The Worst Month for Commodities Since Lehman

S&P Dow Jones Indices has a thing on commodity prices at their blog, Indexology, that is sure to raise some eyebrows. July 2015 is shaping up to be the seventh worst month for the GSCI index of 24 commodities in recorded history. The index is down 13.59% month-to-date, a feat it has only achieved in six prior months back to 1970 – 45 years ago.

Every single one of the 24 commodities is negative for the month except lean hogs, which is just barely positive by 18 basis points BUT only when taking into account the positive roll yield; otherwise that is negative too, by 14.5%. Throughout the history of the index, 23 commodities have been negative together in a month only once in September 2008 and all 24 were negative together only once in the following month of October 2008.  The single performer in September 2008 was gold, clearly different from today.

We don’t include commodities or “real assets” in our strategic asset allocation model portfolios although many advisors do, including the robo-advisors. This is not because we dislike them or disrespect their ability to add diversification. It’s mainly because of these three common-sense notions:

a) they are unnecessary in small amounts (a 3 percent commodity allocation sleeve? Who are you f***ing kidding?) and dangerous in large amounts. We’re not here to speculate on commodity prices. We’re here to keep rich people from becoming poor people. History suggests that, as with gold, you win sometimes and you lose sometimes but the whole gambit is unnecessary.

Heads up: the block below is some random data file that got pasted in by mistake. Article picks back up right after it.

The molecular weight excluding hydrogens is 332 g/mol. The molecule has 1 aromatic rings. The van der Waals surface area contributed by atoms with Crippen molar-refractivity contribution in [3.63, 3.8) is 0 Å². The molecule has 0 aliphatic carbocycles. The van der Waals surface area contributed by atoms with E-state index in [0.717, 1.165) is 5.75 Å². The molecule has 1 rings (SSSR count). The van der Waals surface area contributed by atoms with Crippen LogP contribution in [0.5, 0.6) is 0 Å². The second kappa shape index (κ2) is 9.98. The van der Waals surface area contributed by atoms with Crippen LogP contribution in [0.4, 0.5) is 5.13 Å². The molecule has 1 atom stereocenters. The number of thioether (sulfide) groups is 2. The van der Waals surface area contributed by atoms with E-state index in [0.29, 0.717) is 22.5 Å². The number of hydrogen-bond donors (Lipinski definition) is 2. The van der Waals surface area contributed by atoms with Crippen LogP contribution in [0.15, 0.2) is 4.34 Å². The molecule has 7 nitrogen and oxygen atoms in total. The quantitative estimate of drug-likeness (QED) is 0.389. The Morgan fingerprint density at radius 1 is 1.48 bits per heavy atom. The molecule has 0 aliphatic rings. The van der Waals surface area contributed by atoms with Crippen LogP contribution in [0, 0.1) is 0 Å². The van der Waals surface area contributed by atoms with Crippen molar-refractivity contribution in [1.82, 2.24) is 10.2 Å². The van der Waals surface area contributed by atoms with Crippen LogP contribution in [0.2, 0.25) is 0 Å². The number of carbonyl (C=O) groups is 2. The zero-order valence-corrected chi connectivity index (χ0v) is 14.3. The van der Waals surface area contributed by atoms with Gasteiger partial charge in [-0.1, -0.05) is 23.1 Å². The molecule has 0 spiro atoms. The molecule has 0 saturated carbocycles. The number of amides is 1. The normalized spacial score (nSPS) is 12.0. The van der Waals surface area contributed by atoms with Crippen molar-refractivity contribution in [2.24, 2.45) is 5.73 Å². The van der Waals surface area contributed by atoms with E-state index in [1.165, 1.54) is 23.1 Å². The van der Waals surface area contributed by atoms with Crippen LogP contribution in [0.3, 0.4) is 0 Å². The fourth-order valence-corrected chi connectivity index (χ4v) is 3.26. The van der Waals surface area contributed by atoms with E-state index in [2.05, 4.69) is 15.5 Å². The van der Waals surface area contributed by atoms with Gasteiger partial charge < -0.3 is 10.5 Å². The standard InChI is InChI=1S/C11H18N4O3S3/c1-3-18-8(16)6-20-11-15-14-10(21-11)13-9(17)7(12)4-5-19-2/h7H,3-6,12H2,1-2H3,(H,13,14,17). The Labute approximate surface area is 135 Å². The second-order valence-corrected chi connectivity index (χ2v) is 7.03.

b) the commodity producers are publicly traded and represented in the equity opportunity set. In foreign markets, they are a bigger slice of the pie than in US markets. For example, the UK, Australian, Mexican, Brazilian and Canadian stock markets are lousy with materials companies and miners. If we’re getting industry exposure in our global equity portfolios, we don’t also need a constant-contract futures bet on top of it.

c) commodities as an investment are basically a weak dollar bet. There are plenty of other weak dollar bets embedded in our global portfolio as it is.

But back to the price action, which I find fascinating as a student of markets…

Here’s what will happen: Commodities will one day (maybe soon) get so oversold and universally despised that they will stage a massive comeback. Or maybe it will be a dead cat bounce on the way to lower lows. Some traders will absolutely clean up by being positioned perfectly. Most will get their asses handed to them, especially the pretenders that couldn’t tell a soy bean from a coffee bean and have no business being there.

Me, I’ll just watch and enjoy the show.

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